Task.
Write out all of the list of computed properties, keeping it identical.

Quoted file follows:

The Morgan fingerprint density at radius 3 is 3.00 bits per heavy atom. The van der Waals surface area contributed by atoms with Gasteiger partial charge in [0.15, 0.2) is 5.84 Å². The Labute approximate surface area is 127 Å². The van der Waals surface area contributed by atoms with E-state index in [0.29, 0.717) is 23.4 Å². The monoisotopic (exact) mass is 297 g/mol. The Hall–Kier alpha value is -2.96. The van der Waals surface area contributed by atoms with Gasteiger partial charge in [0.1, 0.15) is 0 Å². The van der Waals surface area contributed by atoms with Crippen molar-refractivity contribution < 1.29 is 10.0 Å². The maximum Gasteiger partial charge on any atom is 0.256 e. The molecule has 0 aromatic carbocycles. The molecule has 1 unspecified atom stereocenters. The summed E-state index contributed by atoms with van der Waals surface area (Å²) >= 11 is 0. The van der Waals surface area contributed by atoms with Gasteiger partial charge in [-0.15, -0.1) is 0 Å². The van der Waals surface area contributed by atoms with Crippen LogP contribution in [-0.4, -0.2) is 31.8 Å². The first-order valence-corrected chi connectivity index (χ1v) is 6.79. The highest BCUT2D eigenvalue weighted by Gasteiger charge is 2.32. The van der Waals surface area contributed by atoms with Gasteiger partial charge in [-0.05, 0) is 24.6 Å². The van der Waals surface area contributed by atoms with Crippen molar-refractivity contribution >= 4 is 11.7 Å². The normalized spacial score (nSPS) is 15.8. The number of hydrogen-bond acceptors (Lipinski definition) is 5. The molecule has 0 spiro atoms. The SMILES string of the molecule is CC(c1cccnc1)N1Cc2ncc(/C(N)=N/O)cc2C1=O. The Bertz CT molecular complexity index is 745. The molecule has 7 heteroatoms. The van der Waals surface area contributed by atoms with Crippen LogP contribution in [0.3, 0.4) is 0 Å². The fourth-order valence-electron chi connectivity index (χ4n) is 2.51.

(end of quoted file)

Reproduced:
The Morgan fingerprint density at radius 3 is 3.00 bits per heavy atom. The van der Waals surface area contributed by atoms with Gasteiger partial charge in [0.15, 0.2) is 5.84 Å². The Labute approximate surface area is 127 Å². The van der Waals surface area contributed by atoms with E-state index in [0.29, 0.717) is 23.4 Å². The monoisotopic (exact) mass is 297 g/mol. The Hall–Kier alpha value is -2.96. The van der Waals surface area contributed by atoms with Gasteiger partial charge in [0.1, 0.15) is 0 Å². The van der Waals surface area contributed by atoms with Crippen molar-refractivity contribution < 1.29 is 10.0 Å². The maximum Gasteiger partial charge on any atom is 0.256 e. The molecule has 0 aromatic carbocycles. The molecule has 1 unspecified atom stereocenters. The summed E-state index contributed by atoms with van der Waals surface area (Å²) >= 11 is 0. The van der Waals surface area contributed by atoms with Gasteiger partial charge in [-0.15, -0.1) is 0 Å². The van der Waals surface area contributed by atoms with Crippen LogP contribution in [-0.4, -0.2) is 31.8 Å². The first-order valence-corrected chi connectivity index (χ1v) is 6.79. The highest BCUT2D eigenvalue weighted by Gasteiger charge is 2.32. The van der Waals surface area contributed by atoms with Gasteiger partial charge in [-0.05, 0) is 24.6 Å². The van der Waals surface area contributed by atoms with Crippen molar-refractivity contribution >= 4 is 11.7 Å². The normalized spacial score (nSPS) is 15.8. The number of hydrogen-bond acceptors (Lipinski definition) is 5. The molecule has 0 spiro atoms. The SMILES string of the molecule is CC(c1cccnc1)N1Cc2ncc(/C(N)=N/O)cc2C1=O. The Bertz CT molecular complexity index is 745. The molecule has 7 heteroatoms. The van der Waals surface area contributed by atoms with Crippen LogP contribution in [0.3, 0.4) is 0 Å². The fourth-order valence-electron chi connectivity index (χ4n) is 2.51.